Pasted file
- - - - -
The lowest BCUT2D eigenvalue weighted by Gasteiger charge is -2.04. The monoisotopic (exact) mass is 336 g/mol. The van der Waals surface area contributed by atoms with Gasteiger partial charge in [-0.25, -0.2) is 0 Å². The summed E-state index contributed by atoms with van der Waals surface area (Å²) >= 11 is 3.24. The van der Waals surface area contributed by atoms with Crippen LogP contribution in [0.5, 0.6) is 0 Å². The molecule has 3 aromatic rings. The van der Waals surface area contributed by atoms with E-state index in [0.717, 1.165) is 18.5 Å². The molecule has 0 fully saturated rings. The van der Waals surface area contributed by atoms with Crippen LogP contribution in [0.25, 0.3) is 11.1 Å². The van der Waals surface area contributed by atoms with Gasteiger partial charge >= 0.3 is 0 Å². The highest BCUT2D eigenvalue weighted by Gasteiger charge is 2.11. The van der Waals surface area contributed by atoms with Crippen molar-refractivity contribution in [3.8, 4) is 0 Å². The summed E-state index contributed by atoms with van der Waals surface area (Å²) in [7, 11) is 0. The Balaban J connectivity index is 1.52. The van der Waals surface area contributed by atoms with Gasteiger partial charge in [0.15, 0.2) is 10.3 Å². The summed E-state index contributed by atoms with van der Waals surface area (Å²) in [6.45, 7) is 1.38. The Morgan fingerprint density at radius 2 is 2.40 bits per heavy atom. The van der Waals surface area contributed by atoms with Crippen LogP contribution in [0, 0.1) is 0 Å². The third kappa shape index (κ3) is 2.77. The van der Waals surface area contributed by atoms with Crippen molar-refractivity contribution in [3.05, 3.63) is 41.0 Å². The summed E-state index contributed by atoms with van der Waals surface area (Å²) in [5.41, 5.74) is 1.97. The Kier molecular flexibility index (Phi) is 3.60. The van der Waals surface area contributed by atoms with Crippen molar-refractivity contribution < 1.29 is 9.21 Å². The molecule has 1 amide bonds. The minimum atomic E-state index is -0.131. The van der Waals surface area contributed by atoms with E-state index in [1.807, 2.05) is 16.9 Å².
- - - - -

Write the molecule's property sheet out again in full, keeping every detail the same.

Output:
The lowest BCUT2D eigenvalue weighted by Gasteiger charge is -2.04. The monoisotopic (exact) mass is 336 g/mol. The van der Waals surface area contributed by atoms with Gasteiger partial charge in [-0.25, -0.2) is 0 Å². The summed E-state index contributed by atoms with van der Waals surface area (Å²) >= 11 is 3.24. The van der Waals surface area contributed by atoms with Crippen LogP contribution in [0.5, 0.6) is 0 Å². The molecule has 3 aromatic rings. The van der Waals surface area contributed by atoms with E-state index in [0.717, 1.165) is 18.5 Å². The molecule has 0 fully saturated rings. The van der Waals surface area contributed by atoms with Crippen LogP contribution in [0.25, 0.3) is 11.1 Å². The van der Waals surface area contributed by atoms with Gasteiger partial charge >= 0.3 is 0 Å². The highest BCUT2D eigenvalue weighted by Gasteiger charge is 2.11. The van der Waals surface area contributed by atoms with Crippen molar-refractivity contribution in [3.8, 4) is 0 Å². The summed E-state index contributed by atoms with van der Waals surface area (Å²) in [7, 11) is 0. The Balaban J connectivity index is 1.52. The van der Waals surface area contributed by atoms with Gasteiger partial charge in [0.15, 0.2) is 10.3 Å². The summed E-state index contributed by atoms with van der Waals surface area (Å²) in [6.45, 7) is 1.38. The Morgan fingerprint density at radius 2 is 2.40 bits per heavy atom. The van der Waals surface area contributed by atoms with Crippen LogP contribution in [0, 0.1) is 0 Å². The third kappa shape index (κ3) is 2.77. The van der Waals surface area contributed by atoms with Crippen molar-refractivity contribution in [3.05, 3.63) is 41.0 Å². The summed E-state index contributed by atoms with van der Waals surface area (Å²) in [5.41, 5.74) is 1.97. The Kier molecular flexibility index (Phi) is 3.60. The van der Waals surface area contributed by atoms with Crippen molar-refractivity contribution < 1.29 is 9.21 Å². The molecule has 1 amide bonds. The minimum atomic E-state index is -0.131. The van der Waals surface area contributed by atoms with E-state index in [1.807, 2.05) is 16.9 Å².